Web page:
It is pouring in Venice, and I love and hate the weather. At times it’s a blast – wading through the San Marco Piazza, diving under canopies during the drenching downpours, mist and lightning over the lagoon, and the game of bumper umbrellas with the locals and tourists (locals are currently the winning team – I’ve never seen people navigate an alley only big enough for one person so ably enmasse before!) Then there are the moments I want to cry and crawl into my nice warm bed at home – when my feet begin to actually feel like the shriveled grapes they’re turning into, when a clueless tourist hits me in the head with an umbrella, when all the tourists around me are complaining.
On the whole, I think I rather like Venice in the rain. This is how Venetians live for 9 months of the year. I woke up super early this morning (my internal clock is all off) and just wandered the backstreets. I witnessed flocks of children meander to school without umbrellas and oblivious to the wet. Gondolas parked enmasse, still waiting for the tourists to awaken. Local boats plying the narrow canals with beer, wine, food, supplies for the local businesses. Everyone on their way to work. And a soft mist hanging over the church San Giorgio Maggiore across the water.
You can quickly spot the difference between a Venetian and a tourist. The tourists huddle under cover and in doorways, complain bitterly in a cacophony of languages, or regress to childhood by kicking off their shoes and wading barefoot through the flooded piazzas. (Something tells me that’s really not a good hygienic idea!) The locals walk briskly, umbrella whipping in the wind, feet safely dry inside big galoshes. I don’t have galoshes, but I do come from Portland, Oregon, so I’m trying to follow the Venetian way and just deal with the rain. My shoes may not dry for a week, but I’m seeing Venice!
The highlights of my sightseeing so far…Hands down the church across the Guidecca Canal from central Venice, called San Giorgio Maggiore. While most of Venice’s churches are overwhelming in their glitzy Baroque decor, this one is quiet, majestic, and simple. It was designed by Palladio, a great Renaissance architect who believed all architecture should be based on rational math and proportions. The dome is perfectly inscribed inside two intersecting rectangles. Palladio has influenced Western architecture for centuries, including many of the buildings in Washington D.C., as well as Jefferson’s Monticello. The inside is lit only by light coming in through the clerestory and the candles. It’s dim, still, and I was the only one there. I just sat there and soaked in the stillness – renewing to the soul.
I’ve also seen the famous San Marco Piazza, and it is huge. I cannot even begin to describe the scale. At one end is the San Marco Basilica. I waded through the acqua alta (floods) to step inside and marveled at the glittering wonder of its vast mosaics. The walls, ceilings, domes, every inch are covered in detailed mosaics, the images pieced together with tiny little pieces of tile. At times, the ceiling seems ethereal and glows.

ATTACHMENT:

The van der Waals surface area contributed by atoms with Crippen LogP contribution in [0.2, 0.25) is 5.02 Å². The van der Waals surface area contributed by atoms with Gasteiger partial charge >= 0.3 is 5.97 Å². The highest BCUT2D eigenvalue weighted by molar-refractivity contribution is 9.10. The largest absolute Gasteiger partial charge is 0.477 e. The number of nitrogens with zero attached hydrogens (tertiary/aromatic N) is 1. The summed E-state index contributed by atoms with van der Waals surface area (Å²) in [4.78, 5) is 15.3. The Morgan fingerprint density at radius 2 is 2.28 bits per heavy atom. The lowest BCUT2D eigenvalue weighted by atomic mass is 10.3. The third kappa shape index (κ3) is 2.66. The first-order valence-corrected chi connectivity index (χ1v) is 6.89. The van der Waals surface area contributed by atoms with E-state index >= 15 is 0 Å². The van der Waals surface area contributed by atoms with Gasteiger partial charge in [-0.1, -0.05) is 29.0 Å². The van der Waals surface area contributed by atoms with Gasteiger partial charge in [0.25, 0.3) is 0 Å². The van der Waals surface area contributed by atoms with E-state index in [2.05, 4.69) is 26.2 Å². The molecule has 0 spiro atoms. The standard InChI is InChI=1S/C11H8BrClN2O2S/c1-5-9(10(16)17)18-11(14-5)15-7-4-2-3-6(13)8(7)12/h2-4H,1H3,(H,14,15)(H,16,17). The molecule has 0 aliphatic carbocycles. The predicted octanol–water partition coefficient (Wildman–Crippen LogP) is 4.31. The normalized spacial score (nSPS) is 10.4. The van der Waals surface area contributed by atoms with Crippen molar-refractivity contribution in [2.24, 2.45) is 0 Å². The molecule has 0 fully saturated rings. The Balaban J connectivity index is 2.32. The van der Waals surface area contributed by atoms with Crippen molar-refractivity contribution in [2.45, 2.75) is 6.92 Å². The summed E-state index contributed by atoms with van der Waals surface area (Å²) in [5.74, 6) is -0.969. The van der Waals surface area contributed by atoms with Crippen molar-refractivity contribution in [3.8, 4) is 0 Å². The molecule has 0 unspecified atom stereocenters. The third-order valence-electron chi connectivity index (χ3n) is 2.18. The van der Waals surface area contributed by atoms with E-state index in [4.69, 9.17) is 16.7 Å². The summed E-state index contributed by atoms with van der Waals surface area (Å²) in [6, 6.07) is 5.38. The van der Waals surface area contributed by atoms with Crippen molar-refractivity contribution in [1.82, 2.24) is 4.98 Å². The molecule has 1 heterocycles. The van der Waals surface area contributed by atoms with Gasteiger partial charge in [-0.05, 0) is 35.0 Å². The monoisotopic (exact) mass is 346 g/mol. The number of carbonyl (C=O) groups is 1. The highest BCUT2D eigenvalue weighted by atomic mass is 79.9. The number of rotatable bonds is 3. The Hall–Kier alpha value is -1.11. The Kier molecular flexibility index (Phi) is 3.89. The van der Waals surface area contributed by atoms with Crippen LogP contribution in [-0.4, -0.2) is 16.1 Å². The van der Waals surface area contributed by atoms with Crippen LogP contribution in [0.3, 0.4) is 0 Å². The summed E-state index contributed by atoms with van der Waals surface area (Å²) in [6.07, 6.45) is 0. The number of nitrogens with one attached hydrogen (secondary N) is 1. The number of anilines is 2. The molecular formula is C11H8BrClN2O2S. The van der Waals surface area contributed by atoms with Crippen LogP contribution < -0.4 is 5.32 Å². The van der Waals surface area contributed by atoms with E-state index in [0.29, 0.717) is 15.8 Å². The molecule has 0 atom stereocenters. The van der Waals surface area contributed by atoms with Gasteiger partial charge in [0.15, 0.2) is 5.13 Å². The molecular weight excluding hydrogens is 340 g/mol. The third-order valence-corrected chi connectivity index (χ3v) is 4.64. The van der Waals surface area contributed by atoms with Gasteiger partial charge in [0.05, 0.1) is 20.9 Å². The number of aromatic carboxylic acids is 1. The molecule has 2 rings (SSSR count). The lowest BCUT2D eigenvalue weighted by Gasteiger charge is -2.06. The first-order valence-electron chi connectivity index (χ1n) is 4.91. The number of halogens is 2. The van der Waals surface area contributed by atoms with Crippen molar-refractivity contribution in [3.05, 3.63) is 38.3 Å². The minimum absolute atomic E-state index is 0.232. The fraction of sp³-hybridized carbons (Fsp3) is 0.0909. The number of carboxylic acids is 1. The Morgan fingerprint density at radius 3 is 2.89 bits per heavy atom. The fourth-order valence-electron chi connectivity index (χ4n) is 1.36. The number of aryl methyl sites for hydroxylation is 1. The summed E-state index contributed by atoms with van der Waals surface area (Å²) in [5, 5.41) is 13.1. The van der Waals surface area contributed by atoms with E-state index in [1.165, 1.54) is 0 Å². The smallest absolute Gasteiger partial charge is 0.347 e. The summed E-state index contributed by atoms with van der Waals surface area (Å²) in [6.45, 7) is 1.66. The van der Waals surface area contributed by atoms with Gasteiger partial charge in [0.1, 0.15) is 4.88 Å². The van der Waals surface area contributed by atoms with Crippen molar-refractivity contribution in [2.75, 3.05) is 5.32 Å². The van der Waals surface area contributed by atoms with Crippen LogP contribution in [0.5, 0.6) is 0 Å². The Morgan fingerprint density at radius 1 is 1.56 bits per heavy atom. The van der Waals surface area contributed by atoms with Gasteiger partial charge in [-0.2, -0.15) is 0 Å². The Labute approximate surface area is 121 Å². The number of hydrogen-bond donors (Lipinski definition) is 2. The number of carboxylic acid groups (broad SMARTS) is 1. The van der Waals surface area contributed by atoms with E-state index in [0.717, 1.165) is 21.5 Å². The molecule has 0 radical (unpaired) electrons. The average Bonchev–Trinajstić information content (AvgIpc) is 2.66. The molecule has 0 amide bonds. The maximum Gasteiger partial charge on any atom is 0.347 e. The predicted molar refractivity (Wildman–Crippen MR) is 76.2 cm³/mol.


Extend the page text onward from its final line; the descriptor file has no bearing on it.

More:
I also explored the Doge’s Palazzo (palace). The doge was the ruler of Venice, and at the height of Venetian power, the doge controlled a vast sea trade network in the Mediterranean. Thus the palace is sumptuous – Baroque emotion translated through architecture and art. Huge Italian masterpieces, gold, mosaics, beautiful woods, just stunning and very intimidating (which was the point!) Attached are the prisons, where the government sent their political prisoners. Dank, smelly, cramped – not pleasant. Today’s weather really added to the experience as water trickled into certain areas of the prisons.
The other highlight? Food! I found the best little rosticceria near the Rialto markets. It’s tucked in a small lane, and resembles a traditional American diner from the 1940s. The staff is a bit surly, but that turned out to be a facade of efficiency, as once I began asking questions, they opened right up. I learned all about why Venetians think Italian food is so good – simple, fresh, quality ingredients. And they have hundreds of varieties of tomatoes! I had a simple spaghetti with fresh parmesan, which I know sounds boring, but this was unlike any spaghetti I’ve ever had! Along with a glass of wine, all came to about 7 euros. AMAZING value! To give you some perspective on that, most restaurant meals here would cost at least 20 euros, about $30.
Writing about food is making me hungary – time to hunt for another Italian meal! Tomorrow I savor one more Venetian morning, and then it’s off to Slovenia.